The paper opens with a discussion of the context in which the demand for turnaround principals has arisen, a context marked by the shift in focus by policy makers from high needs schools to low-performing schools. A brief examination follows of the various efforts since 2002 to address the need for turnaround principals. The major portion of the paper presents an overview of the FTLP, including the Theory of Action supporting turnaround leadership and the design principles guiding the delivery of training.

The research questions guiding the study are:

  • What the skill sets are needed by turnaround specialists?
  • What are important professional design principles for developing turnaround specialists?
  • What are the major obstacles in developing and implementing professional development for turnaround specialists?

Paper 2: Turning Around Low-Performing Schools: Are Good Working Relations Between School Boards and Principals a Necessity for Success?

This paper presents findings from two studies in Sweden. The first is a 2011 school board survey from a national sample of school districts. Respondents were members of the local school boards responsible for decision making about educational issues. The study sought to understand why people choose to serve on school boards, how boards operate and make decisions, the most important issues boards deal with, and boards’ influence and autonomy. Moreover, the paper analyzes the school boards’ perceived capacity and competence in various domains of local governance. The second study is a national sample of principals conducted in 2012 in the same school districts, thus allowing data to be matched across the two surveys. The survey data also is compared with performance indicators from national databases in order to provide a more fine-grade picture of local school governance in Sweden.

Our main research questions are:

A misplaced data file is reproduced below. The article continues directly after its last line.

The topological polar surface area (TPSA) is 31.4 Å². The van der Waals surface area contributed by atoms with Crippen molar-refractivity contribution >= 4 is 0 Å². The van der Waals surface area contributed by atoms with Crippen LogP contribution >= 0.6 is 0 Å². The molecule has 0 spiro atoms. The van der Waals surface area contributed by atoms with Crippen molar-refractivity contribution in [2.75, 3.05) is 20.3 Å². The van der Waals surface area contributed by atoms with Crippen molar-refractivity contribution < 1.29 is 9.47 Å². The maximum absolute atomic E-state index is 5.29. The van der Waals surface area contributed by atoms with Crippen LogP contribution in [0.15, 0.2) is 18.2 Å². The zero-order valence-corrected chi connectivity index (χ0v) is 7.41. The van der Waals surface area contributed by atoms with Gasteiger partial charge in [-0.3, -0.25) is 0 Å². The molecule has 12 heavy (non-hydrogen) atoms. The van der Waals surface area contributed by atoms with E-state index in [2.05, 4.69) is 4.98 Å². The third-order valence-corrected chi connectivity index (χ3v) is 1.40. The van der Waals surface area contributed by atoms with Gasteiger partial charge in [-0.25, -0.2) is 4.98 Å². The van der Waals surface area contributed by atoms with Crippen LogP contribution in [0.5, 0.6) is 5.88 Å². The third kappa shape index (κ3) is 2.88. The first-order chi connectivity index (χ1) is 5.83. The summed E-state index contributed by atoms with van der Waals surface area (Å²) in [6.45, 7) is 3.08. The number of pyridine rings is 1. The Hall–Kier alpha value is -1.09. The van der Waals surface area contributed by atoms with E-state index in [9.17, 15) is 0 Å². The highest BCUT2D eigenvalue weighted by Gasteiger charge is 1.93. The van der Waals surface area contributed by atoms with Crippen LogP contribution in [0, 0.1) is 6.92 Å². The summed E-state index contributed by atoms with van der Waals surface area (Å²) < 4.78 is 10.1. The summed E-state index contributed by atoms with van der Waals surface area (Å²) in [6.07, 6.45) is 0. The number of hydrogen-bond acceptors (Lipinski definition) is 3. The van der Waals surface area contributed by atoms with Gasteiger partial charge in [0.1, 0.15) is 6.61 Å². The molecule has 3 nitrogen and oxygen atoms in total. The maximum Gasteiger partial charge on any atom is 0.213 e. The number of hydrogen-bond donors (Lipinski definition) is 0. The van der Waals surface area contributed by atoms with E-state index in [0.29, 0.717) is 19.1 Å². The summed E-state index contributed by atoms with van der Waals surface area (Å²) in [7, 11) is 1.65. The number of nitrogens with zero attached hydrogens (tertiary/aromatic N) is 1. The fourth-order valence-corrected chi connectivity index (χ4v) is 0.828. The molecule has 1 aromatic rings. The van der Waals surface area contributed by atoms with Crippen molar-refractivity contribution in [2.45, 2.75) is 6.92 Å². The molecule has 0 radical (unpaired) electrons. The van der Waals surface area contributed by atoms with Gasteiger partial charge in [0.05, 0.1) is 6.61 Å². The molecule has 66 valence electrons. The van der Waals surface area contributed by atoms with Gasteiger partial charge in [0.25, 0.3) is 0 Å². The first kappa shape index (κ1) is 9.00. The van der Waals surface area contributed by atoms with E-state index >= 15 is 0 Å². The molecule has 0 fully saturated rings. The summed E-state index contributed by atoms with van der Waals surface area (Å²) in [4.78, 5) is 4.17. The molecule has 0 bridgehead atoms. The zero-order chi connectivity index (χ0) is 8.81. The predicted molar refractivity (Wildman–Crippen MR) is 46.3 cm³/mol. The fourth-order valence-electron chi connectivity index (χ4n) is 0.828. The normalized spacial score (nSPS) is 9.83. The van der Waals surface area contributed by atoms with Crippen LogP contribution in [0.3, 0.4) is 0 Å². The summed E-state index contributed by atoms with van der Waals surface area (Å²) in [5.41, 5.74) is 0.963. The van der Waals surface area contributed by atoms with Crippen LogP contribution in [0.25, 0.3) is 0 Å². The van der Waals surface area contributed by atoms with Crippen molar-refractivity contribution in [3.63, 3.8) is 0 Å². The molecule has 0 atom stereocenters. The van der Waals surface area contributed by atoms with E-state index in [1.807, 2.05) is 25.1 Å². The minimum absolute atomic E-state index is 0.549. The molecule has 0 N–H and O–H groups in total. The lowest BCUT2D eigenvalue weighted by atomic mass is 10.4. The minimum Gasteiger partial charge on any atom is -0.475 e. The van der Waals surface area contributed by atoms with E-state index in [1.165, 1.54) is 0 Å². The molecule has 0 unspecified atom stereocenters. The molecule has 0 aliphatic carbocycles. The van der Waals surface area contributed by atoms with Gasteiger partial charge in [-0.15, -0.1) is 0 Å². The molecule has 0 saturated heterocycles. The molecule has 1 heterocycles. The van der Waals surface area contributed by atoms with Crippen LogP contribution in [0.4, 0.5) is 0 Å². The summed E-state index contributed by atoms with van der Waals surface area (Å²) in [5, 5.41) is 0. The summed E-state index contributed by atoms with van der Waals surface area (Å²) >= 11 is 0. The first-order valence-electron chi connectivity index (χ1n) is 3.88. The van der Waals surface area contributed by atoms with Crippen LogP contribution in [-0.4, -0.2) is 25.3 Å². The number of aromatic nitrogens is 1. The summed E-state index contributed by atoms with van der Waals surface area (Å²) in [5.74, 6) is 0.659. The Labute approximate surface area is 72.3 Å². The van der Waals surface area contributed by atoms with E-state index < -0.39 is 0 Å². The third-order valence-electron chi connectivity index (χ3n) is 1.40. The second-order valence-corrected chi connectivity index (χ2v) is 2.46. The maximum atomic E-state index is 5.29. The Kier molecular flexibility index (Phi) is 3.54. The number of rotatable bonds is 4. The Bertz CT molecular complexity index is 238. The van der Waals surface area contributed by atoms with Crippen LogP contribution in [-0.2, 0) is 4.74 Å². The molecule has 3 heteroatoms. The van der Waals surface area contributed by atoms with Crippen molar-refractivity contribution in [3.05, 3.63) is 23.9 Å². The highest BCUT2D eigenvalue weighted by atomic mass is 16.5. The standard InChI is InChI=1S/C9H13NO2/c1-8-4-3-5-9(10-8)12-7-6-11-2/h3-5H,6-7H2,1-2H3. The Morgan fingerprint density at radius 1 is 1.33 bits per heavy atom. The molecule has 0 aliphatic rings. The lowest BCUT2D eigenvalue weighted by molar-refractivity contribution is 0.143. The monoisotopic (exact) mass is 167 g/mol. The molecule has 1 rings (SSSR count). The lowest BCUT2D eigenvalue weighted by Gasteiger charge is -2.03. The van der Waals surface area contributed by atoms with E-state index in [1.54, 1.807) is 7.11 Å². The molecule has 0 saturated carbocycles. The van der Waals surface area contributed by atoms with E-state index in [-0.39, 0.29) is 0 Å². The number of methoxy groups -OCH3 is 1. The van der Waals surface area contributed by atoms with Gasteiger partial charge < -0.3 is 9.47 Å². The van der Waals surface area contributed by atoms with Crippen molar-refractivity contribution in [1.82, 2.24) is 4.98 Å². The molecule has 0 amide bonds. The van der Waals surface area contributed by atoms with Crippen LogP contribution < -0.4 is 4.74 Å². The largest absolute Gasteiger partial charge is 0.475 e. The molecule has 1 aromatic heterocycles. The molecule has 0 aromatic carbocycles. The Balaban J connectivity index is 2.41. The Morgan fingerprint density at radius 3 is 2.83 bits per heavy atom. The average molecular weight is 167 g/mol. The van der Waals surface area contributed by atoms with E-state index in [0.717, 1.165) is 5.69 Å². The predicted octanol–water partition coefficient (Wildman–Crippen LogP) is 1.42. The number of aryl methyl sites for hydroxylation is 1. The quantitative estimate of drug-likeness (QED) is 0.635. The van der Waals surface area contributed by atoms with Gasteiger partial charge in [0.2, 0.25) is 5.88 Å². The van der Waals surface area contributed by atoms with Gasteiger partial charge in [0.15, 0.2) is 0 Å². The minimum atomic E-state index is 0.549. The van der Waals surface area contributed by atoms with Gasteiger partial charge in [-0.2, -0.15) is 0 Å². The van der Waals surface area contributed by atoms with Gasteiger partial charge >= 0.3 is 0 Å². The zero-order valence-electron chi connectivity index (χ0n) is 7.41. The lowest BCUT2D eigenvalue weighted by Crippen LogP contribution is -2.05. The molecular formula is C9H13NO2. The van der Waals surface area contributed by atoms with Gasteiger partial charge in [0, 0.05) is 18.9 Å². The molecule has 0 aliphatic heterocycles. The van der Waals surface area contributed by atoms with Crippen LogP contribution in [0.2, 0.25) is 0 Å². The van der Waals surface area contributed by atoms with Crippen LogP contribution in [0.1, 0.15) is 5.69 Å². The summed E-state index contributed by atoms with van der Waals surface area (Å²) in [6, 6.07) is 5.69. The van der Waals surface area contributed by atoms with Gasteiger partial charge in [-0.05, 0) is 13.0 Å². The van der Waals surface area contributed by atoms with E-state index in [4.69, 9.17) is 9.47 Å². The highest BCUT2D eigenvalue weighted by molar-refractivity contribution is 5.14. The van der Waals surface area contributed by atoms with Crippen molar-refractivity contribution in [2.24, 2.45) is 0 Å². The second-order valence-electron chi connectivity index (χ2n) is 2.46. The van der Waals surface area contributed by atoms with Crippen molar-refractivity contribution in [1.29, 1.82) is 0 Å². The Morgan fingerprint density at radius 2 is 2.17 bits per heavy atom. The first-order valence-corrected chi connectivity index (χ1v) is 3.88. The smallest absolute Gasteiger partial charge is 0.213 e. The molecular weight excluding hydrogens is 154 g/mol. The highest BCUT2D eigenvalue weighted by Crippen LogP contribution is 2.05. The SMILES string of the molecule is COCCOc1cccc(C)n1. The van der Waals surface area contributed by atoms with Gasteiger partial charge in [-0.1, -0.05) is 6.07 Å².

• What issues regarding low-preforming schools are discussed by school boards and principals?
  • What prerequisites must be in place before low-performing schools have the opportunity to be successful?
  • How can school board use empower principals to engage in school improvement to address the needs of low-preforming schools?

Paper 3: RT3 and Me: A Case study of One School’s Progression through the Accountability Process

This paper presents the case of one American elementary school as it navigates the Race to the Top (RT3) process as well as provides a historical overview of Race to the Top. In 2009, the U.S. Department of Education (USDOE) offered Race to the Top (RT3) grants for states and Local Education Agencies (LEAs) willing to commit to utilizing innovation and reform to turn around the lowest performing schools. The Georgia Department of Education (GaDOE) submitted an RT3 application, which was awarded by the USDOE in 2010. The RT3 application committed the state to revise state assessments, develop a state data system, improve educator effectiveness, increase support and development of educators, turn around low-performing schools, and prioritize funding for education (GaDOE, 2010). The school presented in this case is situated within one of the RT3 districts in a metropolitan area of Georgia, USA.

Our main research questions are:

  • How has the assessment process changed since RT3 was implemented?
  • How have teacher and leader effectiveness been impacted by RT3?
  • How have principals provided support and development to teachers since RT3 implementation?